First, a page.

On ViewThe Drawing Center
April 6 – August 12, 2018
Terry Winters once told photographer Adam Fuss, “The boundaries of the natural and the artificial aren’t so distinct.”1 In the Drawing Center’s Terry Winters: Facts & Fictions, Winters hammers that point home. Featuring seventy-eighty drawings spanning from the 1980s to the present, the exhibition examines Winters’s history, his belief in linking abstraction with the real world, and challenging the perceptions around the two. However, rather than presenting the drawings as a retrospective, Claire Gilman’s curation emphasizes the morphological relationships between the works across time. This approach adds another layer to the exhibition, demonstrating the drawings’ ability to mimic and depict real-life images just long enough for them to be captured by the human eye.
Winters’s work is rooted in the artist’s ability to conjure images of the outside world while balancing the ambiguity of an abstract drawing. Gilman quotes French critic Alain Badiou in her catalogue essay when she notes, “a true Drawing is not a copy of something. It is a constructive deconstruction of something and much more real than the initial thing.”2 In Winters’s early work, that constructive deconstruction is clear; Botanical Subject (1981), for instance, features a charcoal and chalk drawing of two different plant bulbs hanging suspended in the air. Challenging the image, each bulb extends its presence from the middle outward. Winters has drawn a charcoal line connected to the left bulb, stopping just short of the top of the paper, while the remaining bulb’s charcoal darkness seems to have expanded slowly but steadily to encompass a short circumference around the nucleus of the drawing. The image subsequently dissolves into abstraction the more time one spends with it, Winters’s work shines in this middle ground, where it remains within the realm of the real while subsequently acknowledging that this “potential picture” is in fact an abstract drawing. Winters’s work represents images, yet only sparingly and with no admission, as if questioning what constitutes the difference between a photograph and a drawing.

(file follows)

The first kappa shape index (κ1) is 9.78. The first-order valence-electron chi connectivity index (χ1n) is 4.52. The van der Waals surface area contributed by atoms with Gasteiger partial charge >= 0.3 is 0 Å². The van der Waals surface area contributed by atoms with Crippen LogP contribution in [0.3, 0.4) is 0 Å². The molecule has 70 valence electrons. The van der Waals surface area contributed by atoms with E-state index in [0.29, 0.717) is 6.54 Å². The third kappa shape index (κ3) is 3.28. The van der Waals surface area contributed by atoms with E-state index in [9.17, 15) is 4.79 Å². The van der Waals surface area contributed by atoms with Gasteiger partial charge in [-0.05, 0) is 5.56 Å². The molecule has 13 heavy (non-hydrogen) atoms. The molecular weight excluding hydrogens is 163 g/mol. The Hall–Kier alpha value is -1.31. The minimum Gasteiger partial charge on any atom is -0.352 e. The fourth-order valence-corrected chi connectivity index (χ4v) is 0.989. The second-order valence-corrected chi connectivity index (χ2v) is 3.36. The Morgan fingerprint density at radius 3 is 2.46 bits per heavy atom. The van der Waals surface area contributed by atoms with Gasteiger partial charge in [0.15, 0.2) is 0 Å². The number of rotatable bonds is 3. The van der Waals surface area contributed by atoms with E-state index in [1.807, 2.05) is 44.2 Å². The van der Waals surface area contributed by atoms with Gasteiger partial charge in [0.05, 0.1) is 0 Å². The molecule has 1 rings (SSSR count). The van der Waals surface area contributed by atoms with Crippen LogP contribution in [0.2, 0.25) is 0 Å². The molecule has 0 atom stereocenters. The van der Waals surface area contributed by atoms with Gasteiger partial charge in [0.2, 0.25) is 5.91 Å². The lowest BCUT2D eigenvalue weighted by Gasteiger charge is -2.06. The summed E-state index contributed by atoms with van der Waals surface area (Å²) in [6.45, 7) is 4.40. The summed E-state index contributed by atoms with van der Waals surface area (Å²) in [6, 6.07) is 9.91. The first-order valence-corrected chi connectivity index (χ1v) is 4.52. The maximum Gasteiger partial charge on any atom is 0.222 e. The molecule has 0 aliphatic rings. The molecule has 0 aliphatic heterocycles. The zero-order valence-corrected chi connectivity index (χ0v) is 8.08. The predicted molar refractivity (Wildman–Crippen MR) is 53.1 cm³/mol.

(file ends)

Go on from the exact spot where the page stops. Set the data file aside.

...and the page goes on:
While in his earlier work the subjects are discernible—seemingly semi-formed before their plunge into abstraction—his more mature drawings flip the script, offering flashes of real-life imagery within rampant abstractions. Untitled (1) (1999) is reminiscent of a vortex or a typhoon, yet the mixture of the lines—red, blue, black, yellow, green—appears both ominous and inviting, like the eye of a storm. Linking Graphics 2 (1999) and Scattering Conditions (1998) are both comparable to dot-matrix imagery, while also featuring sections of the work that stand out from the cohesiveness of the work itself.
Winters has an affinity for math and science. These fields are not usually considered companions to art—especially abstract painting—but Winters sees them as related. In a 2017 interview with Claire Gilman he said, “In both cases one takes information from the world and out of this creates another possible world.”3His method of taking and modifying found images, typically of technical manuals or internet code, and using them as a model to tweak, feels scientific. These found images represent the mixture of abstraction and human identity, remaining tethered to our understanding of data but also challenging what our minds acknowledge as a “picture.”
Facts & Fictions is designed to highlight the challenges that Winters’s work presents and to question everything that viewers take for granted. As the lines blur between actual objects and abstractions, Winters’s work questions why there has to be a distinction in the first place.
- Terry Winters, “Conversation with Adam Fuss,” in Terry Winters: Computation of Chains, New York: Matthew Marks Gallery, 1997.
- Alain Badiou “drawing” Lacian ink 28 (2006), 42; quoted in Terry Winters: Facts and Fictions
- Claire Gilman, “Terry Winters: Facts & Fictions,” Drawing Papers, Vol. 135, New York: The Drawing Center, 2018, p 13.